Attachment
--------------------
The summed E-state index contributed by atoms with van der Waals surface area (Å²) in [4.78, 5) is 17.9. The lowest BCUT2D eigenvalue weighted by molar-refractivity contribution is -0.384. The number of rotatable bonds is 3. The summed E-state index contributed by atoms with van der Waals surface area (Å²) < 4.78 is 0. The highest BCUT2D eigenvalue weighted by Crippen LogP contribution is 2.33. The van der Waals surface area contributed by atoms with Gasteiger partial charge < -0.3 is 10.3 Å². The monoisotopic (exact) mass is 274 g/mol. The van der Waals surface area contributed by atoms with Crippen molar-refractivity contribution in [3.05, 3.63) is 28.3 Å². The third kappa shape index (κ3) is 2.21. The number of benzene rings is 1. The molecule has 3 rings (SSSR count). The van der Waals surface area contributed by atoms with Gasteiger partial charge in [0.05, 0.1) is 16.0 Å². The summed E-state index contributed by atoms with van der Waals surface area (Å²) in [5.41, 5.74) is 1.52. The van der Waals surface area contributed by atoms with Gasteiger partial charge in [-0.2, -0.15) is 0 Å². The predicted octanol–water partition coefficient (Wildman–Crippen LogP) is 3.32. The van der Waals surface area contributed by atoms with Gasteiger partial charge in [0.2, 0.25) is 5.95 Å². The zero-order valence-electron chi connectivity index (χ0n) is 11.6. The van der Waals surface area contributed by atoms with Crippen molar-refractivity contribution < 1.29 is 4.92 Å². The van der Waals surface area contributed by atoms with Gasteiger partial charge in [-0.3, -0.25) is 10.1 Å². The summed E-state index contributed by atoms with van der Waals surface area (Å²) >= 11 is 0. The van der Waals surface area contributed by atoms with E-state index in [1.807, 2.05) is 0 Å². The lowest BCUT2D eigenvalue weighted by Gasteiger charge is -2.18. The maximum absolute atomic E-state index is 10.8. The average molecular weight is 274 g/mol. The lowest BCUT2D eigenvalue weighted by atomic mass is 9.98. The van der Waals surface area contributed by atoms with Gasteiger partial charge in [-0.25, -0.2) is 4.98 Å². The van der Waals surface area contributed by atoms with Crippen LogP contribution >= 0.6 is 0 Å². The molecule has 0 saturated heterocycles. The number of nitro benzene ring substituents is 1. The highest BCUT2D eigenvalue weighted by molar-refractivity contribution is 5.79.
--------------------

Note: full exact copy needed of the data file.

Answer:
The summed E-state index contributed by atoms with van der Waals surface area (Å²) in [4.78, 5) is 17.9. The lowest BCUT2D eigenvalue weighted by molar-refractivity contribution is -0.384. The number of rotatable bonds is 3. The summed E-state index contributed by atoms with van der Waals surface area (Å²) < 4.78 is 0. The highest BCUT2D eigenvalue weighted by Crippen LogP contribution is 2.33. The van der Waals surface area contributed by atoms with Gasteiger partial charge < -0.3 is 10.3 Å². The monoisotopic (exact) mass is 274 g/mol. The van der Waals surface area contributed by atoms with Crippen molar-refractivity contribution in [3.05, 3.63) is 28.3 Å². The third kappa shape index (κ3) is 2.21. The number of benzene rings is 1. The molecule has 3 rings (SSSR count). The van der Waals surface area contributed by atoms with Gasteiger partial charge in [0.05, 0.1) is 16.0 Å². The summed E-state index contributed by atoms with van der Waals surface area (Å²) in [5.41, 5.74) is 1.52. The van der Waals surface area contributed by atoms with Gasteiger partial charge in [-0.2, -0.15) is 0 Å². The predicted octanol–water partition coefficient (Wildman–Crippen LogP) is 3.32. The van der Waals surface area contributed by atoms with Gasteiger partial charge in [0.2, 0.25) is 5.95 Å². The zero-order valence-electron chi connectivity index (χ0n) is 11.6. The van der Waals surface area contributed by atoms with Crippen molar-refractivity contribution < 1.29 is 4.92 Å². The van der Waals surface area contributed by atoms with Gasteiger partial charge in [-0.3, -0.25) is 10.1 Å². The summed E-state index contributed by atoms with van der Waals surface area (Å²) >= 11 is 0. The van der Waals surface area contributed by atoms with E-state index in [1.807, 2.05) is 0 Å². The lowest BCUT2D eigenvalue weighted by Gasteiger charge is -2.18. The maximum absolute atomic E-state index is 10.8. The average molecular weight is 274 g/mol. The lowest BCUT2D eigenvalue weighted by atomic mass is 9.98. The van der Waals surface area contributed by atoms with Gasteiger partial charge in [-0.25, -0.2) is 4.98 Å². The van der Waals surface area contributed by atoms with Crippen LogP contribution >= 0.6 is 0 Å². The molecule has 0 saturated heterocycles. The number of nitro benzene ring substituents is 1. The highest BCUT2D eigenvalue weighted by molar-refractivity contribution is 5.79.